During time off this week, I’ve been reading some science fiction in preparation for a course I may help teach next year, and the experience has made me think about a science fiction novel I’d dreamed up quite some time ago. This morning, I sat down to write the opening of the book I imagined.
I have no gift for fiction, generally speaking, but the books I’ve read this week lead me to believe I would not be the only sci-fi writer with that issue. All the front-loading necessary to create an alternative reality seems to make the openings of these books particularly challenging. They are sometimes pure exposition—you have to find a way to say you aren’t here and where you are exactly—and that creates some clumsy, often un-evocative writing. I thought it might be fun to try to overcome some of those issues…without having to write the whole novel!
It might also be fun to write the whole book, but even this much is tough for a writer so unattuned to fiction…
Ash and milk.
The words float up in Kip’s mind as he drops another three flats of cans onto one of the growing towers in the house. Once in the light again and headed back to the truck, he looks at his wrist, still expecting to find the time there, though he sold his watch—his last possession—a week ago.
He glances up to find the sun and guess the time, but the sky is overcast, ash and milk.
Judging by the stacks he’s made, he thinks lunch might be soon. He is at it alone today, repeating the seventeen-step journey from the driveway to the house solo. Yesterday, he had help, a Mexican with little English who laughed mirthlessly at every awkward hand-off of cans between them. Kip missed him. He was an improvement over the day before when his co-worker proffered bits of conversation at each exchange, a long speech in too many pieces about how, in his former life, he’d been “King Sell.” But that was a different suburban house in a different suburban ghost town and best forgotten.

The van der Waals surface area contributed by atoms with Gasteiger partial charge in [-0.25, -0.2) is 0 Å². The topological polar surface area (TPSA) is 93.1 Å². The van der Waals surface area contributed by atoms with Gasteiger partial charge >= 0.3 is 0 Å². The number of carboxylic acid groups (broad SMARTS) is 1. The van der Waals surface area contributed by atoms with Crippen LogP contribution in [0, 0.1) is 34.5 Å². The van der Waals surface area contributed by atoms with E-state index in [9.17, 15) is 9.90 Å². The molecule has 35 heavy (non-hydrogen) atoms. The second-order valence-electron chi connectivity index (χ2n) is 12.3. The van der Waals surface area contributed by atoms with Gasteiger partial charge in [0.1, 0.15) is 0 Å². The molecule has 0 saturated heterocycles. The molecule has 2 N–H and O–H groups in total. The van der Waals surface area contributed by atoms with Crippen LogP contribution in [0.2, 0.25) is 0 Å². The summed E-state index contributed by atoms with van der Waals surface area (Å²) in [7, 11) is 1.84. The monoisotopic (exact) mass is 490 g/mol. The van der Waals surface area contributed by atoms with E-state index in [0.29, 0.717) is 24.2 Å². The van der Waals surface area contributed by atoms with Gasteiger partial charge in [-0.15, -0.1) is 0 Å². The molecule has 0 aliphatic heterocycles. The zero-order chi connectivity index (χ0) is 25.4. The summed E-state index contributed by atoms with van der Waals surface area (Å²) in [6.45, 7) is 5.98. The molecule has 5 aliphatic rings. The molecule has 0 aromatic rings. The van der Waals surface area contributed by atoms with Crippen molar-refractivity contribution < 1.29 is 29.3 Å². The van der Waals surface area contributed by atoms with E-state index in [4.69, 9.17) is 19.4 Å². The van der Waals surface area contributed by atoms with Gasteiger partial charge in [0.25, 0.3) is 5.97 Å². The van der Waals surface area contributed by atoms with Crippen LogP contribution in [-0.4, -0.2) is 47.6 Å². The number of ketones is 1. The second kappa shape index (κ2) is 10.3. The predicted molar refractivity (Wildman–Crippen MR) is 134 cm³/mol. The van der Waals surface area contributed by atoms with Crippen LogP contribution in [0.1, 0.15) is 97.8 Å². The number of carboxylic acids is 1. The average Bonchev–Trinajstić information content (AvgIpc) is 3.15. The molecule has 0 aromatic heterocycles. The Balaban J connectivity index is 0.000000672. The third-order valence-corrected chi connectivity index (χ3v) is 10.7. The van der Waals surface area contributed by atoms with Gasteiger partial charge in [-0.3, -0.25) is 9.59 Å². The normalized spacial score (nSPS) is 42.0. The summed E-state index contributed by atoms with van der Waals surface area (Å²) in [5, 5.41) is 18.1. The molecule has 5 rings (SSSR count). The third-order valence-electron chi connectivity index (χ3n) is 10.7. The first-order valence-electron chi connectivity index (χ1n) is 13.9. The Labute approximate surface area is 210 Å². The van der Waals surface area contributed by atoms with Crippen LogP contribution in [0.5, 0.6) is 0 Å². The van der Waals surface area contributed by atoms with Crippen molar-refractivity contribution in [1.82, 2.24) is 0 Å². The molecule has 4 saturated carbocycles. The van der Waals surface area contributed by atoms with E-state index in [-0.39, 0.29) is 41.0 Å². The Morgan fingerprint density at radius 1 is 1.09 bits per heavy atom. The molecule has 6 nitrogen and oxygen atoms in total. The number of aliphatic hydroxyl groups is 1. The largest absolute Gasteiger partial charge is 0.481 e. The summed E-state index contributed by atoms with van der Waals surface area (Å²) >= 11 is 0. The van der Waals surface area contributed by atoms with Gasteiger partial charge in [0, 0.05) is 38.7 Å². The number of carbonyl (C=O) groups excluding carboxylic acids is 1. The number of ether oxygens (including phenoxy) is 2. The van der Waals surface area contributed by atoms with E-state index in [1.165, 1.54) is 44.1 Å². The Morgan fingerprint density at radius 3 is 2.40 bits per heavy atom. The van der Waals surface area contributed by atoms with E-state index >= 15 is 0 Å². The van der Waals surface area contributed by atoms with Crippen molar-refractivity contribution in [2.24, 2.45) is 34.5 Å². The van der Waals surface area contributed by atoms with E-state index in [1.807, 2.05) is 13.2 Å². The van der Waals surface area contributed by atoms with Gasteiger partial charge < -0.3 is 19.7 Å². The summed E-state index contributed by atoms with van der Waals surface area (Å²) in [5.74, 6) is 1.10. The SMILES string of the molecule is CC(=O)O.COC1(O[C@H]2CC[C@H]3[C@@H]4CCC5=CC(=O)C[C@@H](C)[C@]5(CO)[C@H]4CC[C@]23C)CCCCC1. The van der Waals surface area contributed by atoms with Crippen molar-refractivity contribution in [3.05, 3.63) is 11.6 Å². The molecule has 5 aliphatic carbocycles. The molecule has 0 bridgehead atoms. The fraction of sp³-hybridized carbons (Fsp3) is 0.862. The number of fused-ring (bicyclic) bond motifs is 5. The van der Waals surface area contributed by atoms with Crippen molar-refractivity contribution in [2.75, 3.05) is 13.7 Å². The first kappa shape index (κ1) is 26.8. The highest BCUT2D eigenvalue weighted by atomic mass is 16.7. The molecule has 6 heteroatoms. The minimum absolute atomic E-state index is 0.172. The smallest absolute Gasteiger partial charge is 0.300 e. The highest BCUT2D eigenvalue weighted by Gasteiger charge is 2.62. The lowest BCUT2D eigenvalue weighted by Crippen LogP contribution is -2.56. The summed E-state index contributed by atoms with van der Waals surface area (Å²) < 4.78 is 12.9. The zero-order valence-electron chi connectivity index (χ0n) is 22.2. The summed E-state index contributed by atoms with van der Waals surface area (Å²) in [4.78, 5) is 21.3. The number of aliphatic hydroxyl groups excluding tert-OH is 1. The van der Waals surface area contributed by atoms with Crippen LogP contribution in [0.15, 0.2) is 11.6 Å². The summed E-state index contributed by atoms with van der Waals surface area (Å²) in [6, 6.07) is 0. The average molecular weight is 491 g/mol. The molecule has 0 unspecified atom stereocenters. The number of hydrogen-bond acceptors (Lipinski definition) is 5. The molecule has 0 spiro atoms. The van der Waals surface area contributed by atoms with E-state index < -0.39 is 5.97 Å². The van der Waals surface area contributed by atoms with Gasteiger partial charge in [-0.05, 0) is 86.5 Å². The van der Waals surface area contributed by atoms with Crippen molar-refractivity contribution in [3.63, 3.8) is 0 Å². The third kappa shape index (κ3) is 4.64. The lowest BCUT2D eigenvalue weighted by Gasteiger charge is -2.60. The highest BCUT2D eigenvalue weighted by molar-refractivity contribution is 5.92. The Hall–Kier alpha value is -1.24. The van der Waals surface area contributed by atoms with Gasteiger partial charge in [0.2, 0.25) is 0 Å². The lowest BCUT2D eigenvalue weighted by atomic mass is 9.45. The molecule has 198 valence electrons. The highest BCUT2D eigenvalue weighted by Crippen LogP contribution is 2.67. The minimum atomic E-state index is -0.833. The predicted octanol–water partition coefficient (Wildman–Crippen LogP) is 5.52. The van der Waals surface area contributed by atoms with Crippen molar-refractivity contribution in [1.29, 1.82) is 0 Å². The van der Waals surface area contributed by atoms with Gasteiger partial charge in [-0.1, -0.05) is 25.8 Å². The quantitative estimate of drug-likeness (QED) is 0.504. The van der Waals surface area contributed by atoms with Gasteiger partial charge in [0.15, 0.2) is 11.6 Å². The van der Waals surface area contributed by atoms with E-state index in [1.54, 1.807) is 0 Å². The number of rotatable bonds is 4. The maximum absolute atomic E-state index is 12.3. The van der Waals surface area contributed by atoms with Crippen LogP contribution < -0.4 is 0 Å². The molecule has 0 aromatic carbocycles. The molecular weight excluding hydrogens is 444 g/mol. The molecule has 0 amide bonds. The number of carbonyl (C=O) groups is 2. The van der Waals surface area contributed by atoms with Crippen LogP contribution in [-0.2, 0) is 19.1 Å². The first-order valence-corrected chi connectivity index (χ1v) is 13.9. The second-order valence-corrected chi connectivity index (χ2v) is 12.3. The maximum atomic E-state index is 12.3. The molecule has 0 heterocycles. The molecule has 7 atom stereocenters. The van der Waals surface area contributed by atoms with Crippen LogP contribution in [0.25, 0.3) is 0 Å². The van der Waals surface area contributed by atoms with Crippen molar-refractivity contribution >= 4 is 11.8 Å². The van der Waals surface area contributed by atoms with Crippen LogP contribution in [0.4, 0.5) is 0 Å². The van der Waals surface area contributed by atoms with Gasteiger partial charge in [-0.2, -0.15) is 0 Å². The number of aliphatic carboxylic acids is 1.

Once, this might have been warehouse work and forklift work, but Kip, and whatever companion found for him, were cheaper. During the moment he pauses before climbing into the truck again, a forklift parks in Kip’s imagination. Does everyone remember them? Kip feels another wincing moment of nostalgia. How had inefficient brute labor like this become sensible again?
He mutters to no one present, “It isn’t worth thinking about” and pulls his fingers from between the flats as he half-lifts and half-scoots another tower closer to the mouth of the truck. He monitors the tightness developing in his lower back. To be paid, he has to reach the end of the day, and Kip swallows welling despair when he considers the hour, the ash and milk sky, the surging heat of late afternoon, and working alone.
Lunch is no kindness. He has little to eat and knows the hour off is really reason to pay him less. He will hear again how lucky he is, how many aren’t. Then he will have to find a place to eat and sleep.
This job might not be so bad if he could stop his idling mind, if he could follow what his body is doing as a spectator might. Yet Kip rarely finds that state and is always running in place mentally. No one, he knows, was raised for this, and he curses for the millionth time the ambition bred in him. His parents meant well but did what every parent does, poisoned him with dreams.
The sun burns though clouds a high wind teases apart. Then the sun disappears. Kip sees his shadow as in the slow flash of a camera, moving with a burden he doesn’t recognize as any part of himself.
In the novel I’ve imagined, Kip becomes a subject for research into virtual reality, eventually “commuting” between what the world has become and a utopian—but somewhat sinister—alternative. Lots of other stuff happens too, but I may write this book yet…